News Release

BU medical students win national award for eliminating transportation barriers for patients

Grant and Award Announcement

Boston University School of Medicine

(Boston)--Two medical students from Boston University School of Medicine (BUSM) have received the Lancet Global Health Award for Best Student Poster for their presentation, "Uber Health: A Novel Method of Eliminating Transportation Barriers To Care Among Urban OBGYN Refugee Women." The award was presented at the Consortium of Universities for Global Health.

Simone Vais, a third-year student and Justin Siu, a second-year student, began this work as part of a summer research project. It focuses on overcoming transportation barriers to health-care access at Boston Medical Center's (BMC) Refugee Women's Health Clinic (RWHC).

Lack of transportation has been shown to be a major barrier to health-care access nationwide. It disproportionately impacts patients of lower socioeconomic status. This barrier is particularly burdensome for patients at the RWHC, many of whom report lack of familiarity with the public transportation system, triggers to past trauma in encountering large crowds on buses and trains, and who tend to live in clustered communities that are not well linked to the Boston public transit grid.

The pilot project offers roundtrip rides to clinic for patients who report experiencing transportation insecurity, using Uber Health -- a health-care branch of the Uber platform that enables providers to schedule and pay for rides on behalf of their patients.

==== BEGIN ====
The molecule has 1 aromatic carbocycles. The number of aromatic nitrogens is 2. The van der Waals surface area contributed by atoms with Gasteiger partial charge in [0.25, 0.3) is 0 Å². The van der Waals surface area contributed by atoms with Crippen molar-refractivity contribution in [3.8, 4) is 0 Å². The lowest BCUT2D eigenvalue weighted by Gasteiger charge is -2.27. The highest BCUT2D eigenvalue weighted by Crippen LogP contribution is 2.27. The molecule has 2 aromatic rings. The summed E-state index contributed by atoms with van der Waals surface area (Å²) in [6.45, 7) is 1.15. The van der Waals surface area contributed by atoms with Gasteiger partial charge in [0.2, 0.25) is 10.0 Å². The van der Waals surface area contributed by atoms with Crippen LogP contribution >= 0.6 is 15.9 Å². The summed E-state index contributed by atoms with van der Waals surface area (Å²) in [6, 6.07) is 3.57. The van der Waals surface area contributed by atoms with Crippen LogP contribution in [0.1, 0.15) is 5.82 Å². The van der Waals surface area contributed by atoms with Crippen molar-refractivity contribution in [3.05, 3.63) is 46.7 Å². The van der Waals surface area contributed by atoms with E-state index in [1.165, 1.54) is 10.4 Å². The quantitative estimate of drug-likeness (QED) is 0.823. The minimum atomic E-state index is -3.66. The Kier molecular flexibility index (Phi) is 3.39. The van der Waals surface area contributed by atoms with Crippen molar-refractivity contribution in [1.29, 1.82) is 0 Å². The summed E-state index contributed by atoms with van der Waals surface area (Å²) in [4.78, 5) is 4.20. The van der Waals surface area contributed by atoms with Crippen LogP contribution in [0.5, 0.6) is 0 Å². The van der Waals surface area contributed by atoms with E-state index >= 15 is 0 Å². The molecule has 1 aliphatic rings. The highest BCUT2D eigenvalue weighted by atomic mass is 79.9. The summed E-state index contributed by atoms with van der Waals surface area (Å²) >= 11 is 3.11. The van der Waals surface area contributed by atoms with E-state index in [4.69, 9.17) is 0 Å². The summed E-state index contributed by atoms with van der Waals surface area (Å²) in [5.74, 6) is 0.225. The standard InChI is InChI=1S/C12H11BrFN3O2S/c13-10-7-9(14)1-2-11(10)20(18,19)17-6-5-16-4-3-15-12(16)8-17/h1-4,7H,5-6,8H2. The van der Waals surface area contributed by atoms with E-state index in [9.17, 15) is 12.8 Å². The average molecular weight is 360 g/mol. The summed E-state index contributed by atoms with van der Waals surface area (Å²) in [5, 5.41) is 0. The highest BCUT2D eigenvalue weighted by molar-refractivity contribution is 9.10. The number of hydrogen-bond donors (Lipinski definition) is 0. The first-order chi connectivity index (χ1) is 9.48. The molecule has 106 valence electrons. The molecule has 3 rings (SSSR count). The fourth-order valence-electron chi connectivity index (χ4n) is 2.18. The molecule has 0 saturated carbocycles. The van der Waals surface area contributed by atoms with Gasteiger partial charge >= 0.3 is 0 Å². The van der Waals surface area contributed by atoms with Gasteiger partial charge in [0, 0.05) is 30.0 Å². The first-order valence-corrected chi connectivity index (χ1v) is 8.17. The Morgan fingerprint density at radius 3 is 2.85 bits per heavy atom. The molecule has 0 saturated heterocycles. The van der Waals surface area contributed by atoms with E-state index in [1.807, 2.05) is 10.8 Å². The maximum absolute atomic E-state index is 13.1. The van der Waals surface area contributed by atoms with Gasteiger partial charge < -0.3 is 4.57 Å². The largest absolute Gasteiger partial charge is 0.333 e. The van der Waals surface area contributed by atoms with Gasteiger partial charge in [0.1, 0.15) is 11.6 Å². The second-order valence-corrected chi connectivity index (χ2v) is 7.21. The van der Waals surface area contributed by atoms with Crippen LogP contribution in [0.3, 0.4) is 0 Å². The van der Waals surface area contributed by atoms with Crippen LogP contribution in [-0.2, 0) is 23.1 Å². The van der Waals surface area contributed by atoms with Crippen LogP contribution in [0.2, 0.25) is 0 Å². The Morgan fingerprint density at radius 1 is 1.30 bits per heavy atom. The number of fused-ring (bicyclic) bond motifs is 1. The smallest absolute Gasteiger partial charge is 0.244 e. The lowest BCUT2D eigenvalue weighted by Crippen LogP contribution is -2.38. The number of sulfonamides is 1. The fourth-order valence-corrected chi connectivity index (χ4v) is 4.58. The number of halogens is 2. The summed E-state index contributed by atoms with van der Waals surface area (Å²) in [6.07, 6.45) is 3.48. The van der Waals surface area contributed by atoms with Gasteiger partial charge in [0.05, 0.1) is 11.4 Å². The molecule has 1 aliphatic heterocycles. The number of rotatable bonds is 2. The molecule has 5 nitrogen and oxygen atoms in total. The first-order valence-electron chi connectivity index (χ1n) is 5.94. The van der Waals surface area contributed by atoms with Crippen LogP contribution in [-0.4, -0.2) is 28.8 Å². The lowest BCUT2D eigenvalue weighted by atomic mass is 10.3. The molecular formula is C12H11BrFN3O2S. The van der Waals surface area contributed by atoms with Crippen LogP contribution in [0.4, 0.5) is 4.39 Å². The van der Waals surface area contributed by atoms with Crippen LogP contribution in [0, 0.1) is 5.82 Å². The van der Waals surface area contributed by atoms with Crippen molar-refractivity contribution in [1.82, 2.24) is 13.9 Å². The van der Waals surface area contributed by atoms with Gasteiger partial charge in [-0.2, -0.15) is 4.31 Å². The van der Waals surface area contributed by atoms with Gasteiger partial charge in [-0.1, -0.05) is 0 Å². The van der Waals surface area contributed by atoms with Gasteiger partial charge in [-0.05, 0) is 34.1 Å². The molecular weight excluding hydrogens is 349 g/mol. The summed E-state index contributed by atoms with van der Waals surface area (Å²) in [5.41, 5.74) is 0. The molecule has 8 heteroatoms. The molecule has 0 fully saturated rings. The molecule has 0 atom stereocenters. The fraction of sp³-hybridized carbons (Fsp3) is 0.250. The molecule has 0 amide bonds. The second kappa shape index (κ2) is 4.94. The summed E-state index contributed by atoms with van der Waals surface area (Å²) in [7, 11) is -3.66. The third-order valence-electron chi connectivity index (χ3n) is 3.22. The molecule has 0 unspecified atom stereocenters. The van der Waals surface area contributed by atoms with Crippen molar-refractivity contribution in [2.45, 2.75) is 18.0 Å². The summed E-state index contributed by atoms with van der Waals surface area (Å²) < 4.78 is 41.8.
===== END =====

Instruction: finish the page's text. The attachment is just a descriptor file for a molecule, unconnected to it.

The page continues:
After nine months, the students found their project decreases patient no-show rates, improves patient satisfaction and has led to significant cost savings. The students now are working on securing additional funding to extend the pilot to continue to provide this service to patients.

Vais is interested in health-care quality improvement, with a focus on improving access to care for underserved populations. She is working on expanding the use of Uber Health to combat transportation insecurity beyond the RWHC, through new pilot studies at BMC's Pediatric Sickle Cell Clinic and General Pediatrics department.

Siu holds a master's degree in global medicine management from University of Southern California and is interested in integrating his knowledge in clinical management with a career in global medicine. He has traveled to Thailand, Panama and Tijuana for various clinical projects and co-led the Global Health Equity Program elective course at BUSM last year.


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